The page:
Our American federalism creatively unites states with unique cultural, political, and social diversity into a strong nation. The Tenth Amendment is the cornerstone of constitutional federalism and reserves broad powers to the states and to the people. Federalism protects liberty, enhances accountability and fosters innovation with less risk to the nation. NCSL strongly urges federal lawmakers to maintain a federalism that respects diversity without causing division and that fosters unity without enshrining uniformity.
Individual liberties can be protected by dividing power between levels of government. "The Constitution does not protect the sovereignty of states for the benefit of the States or state governments as abstract political entities, or even for the benefit of public officials governing the States. To the contrary, the Constitution divides authority between federal and state governments for the protection of individuals." New York v. United States, (1992 This careful balance enhances the express protections of civil liberties within the Constitution.
By retaining power to govern, states can more confidently innovate in response to changing needs. As Justice Brandeis wrote: "It is one of the happy incidents of the federal system that a single courageous state may, if its citizens choose, serve as a laboratory; and try novel social and economic experiments without risk to the rest of the country." New State Ice Co. v. Liebmann, (1932). It is a suitable role for the federal government to encourage innovation by states. Federal officials should recognize that failure is a risk associated with experimentation and permit states room to act and evaluate without judging prematurely the value of innovative programs. States are inherently capable of moving more quickly than the federal Congress to correct errors observed in policy and can be more sensitive to public needs.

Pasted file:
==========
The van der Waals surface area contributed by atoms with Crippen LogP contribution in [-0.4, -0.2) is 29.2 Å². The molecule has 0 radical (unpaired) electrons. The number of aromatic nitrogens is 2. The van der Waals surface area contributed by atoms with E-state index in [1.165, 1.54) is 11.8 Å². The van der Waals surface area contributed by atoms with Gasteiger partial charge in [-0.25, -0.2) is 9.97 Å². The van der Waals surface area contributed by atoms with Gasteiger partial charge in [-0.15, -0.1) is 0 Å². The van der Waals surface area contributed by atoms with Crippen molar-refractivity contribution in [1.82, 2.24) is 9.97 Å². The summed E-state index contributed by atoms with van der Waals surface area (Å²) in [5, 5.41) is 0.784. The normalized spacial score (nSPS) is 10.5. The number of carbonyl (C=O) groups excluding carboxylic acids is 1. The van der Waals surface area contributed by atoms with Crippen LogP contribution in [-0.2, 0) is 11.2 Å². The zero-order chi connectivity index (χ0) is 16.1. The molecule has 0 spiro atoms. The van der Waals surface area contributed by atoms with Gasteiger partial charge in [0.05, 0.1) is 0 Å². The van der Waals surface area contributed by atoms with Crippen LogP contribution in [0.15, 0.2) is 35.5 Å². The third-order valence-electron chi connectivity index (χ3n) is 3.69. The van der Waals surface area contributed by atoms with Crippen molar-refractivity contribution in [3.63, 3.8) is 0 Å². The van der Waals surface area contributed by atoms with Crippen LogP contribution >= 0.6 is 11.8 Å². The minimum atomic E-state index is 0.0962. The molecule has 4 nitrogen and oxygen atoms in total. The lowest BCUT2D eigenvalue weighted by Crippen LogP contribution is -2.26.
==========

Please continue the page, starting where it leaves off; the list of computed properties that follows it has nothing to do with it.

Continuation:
The Supreme Court has sent a strong message to Congress that its powers under the Commerce Clause have boundaries (United States v. Lopez, (1995). Congress must heed the wisdom of Lopez and not exercise its commerce powers without a compelling need to do so. Similarly, the Supreme Court should add to the ability of states to respond to pressing social and economic problems by interpreting the dormant Commerce Clause in a restrained manner sensitive to the powers of states in the federal system.
Responsiveness to constituencies within state boundaries is diminished as the power of the federal government grows disproportionately. Disturbingly, federal constraints upon state action grow even as states are increasingly acknowledged as innovators in public policy. To revitalize federalism, the three branches of the national government should carefully examine and refrain from enacting proposals that would limit the ability of state legislatures to exercise discretion over basic and traditional functions of state government.
NCSL dedicates itself to restoring balance to federalism through changes in the political process and through thoughtful consideration and broad national debate of proposals to amend the Constitution or to clarify federal law that are specifically intended to redress the erosion of state powers under the Constitution. NCSL does not by this policy endorse any specific proposal for or against constitutional change or call for a constitutional convention. NCSL continues to support all civil rights laws in force in this country.
Congress must allow states flexibility to shape public policy. Creative solutions to public problems can be achieved more readily when state laws are accorded due respect. Every pre-emptive law diminishes other expressions of self-government; therefore, state legislators believe that state laws should never be pre-empted without substantial justification, compelling need, and broad consensus. Our federalism anticipates diversity; our unity does not anticipate uniformity. While proponents of pre-emption may claim expected benefits, these must be balanced against the potential loss of accountability, innovation and responsiveness.